Live in Connecticut, but about once a year we like to have a special dinner in NYC. This year it will be for our 10 year anniversary. Of the best restaurants in the city, we have only been to Babbo and Nobu. Loved both. Budget is about $200 for food, not including drinks. Somewhat flexible, but not into Per Se territory. As for cuisine, would prefer to not have Asian since we plan on going for dim sum the next morning in Chinatown. Otherwise, we are pretty open. And also would prefer something from midtown on down. In the end, we are looking for great food in a not too stuffy atmosphere. Thanks in advance!
Is this $200/person or $100/person?
For around $100 you can do a place like The Modern or Tocqueville or even Jean Georges, if you choose the 3-course without dessert (though if you want a "special dinner" you should request one of the outcove tables for two). If you want something a bit more casual, I very much enjoy Craft.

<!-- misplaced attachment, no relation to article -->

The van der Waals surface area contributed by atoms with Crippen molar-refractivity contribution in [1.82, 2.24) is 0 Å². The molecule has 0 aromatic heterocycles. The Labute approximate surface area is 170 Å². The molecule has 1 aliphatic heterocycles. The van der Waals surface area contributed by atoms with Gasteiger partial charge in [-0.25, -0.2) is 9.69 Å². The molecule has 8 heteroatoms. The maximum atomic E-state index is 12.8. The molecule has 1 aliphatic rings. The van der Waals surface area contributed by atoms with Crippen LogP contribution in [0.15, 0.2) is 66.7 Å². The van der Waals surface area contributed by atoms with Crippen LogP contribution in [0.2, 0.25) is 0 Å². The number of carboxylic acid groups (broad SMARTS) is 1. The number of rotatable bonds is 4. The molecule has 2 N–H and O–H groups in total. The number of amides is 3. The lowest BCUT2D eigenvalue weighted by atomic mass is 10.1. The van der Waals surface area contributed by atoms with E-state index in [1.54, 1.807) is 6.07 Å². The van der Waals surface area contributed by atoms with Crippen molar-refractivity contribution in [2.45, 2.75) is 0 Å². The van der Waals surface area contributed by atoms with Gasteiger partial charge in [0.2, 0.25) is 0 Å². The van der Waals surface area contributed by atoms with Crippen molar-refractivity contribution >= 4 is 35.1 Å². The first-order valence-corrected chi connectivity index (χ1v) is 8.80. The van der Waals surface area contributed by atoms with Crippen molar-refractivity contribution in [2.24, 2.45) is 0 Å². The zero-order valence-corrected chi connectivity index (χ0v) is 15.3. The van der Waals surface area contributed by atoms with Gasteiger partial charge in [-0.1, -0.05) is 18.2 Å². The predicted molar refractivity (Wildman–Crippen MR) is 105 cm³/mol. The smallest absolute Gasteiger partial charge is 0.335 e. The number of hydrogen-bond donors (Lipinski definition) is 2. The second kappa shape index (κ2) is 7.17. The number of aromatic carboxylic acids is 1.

For a bit more, you can do EMP, which is my suggestion. You might also look into Corton.
Eleven Madison Park
11 Madison Ave., New York, NY 10010
1 Central Park W, New York, NY 10023
1 East 15th Street, New York, NY 10003
9 West 53rd Street, New York, NY 10019
43 E. 19th St., New York, NY 10003
239 West Broadway, New York, NY 10013
I would say $100 - $150 per peron for food. We had thought about Craft, but heard in a few places that it's a bit overrated. Glad to hear someone recommend it - will look into that one again. Don't know your other suggestions, so going to check out their menus online now. Thanks!
In that case, I would do the $125 4-course at EMP, indeed, that is what I did do for my last anniversary.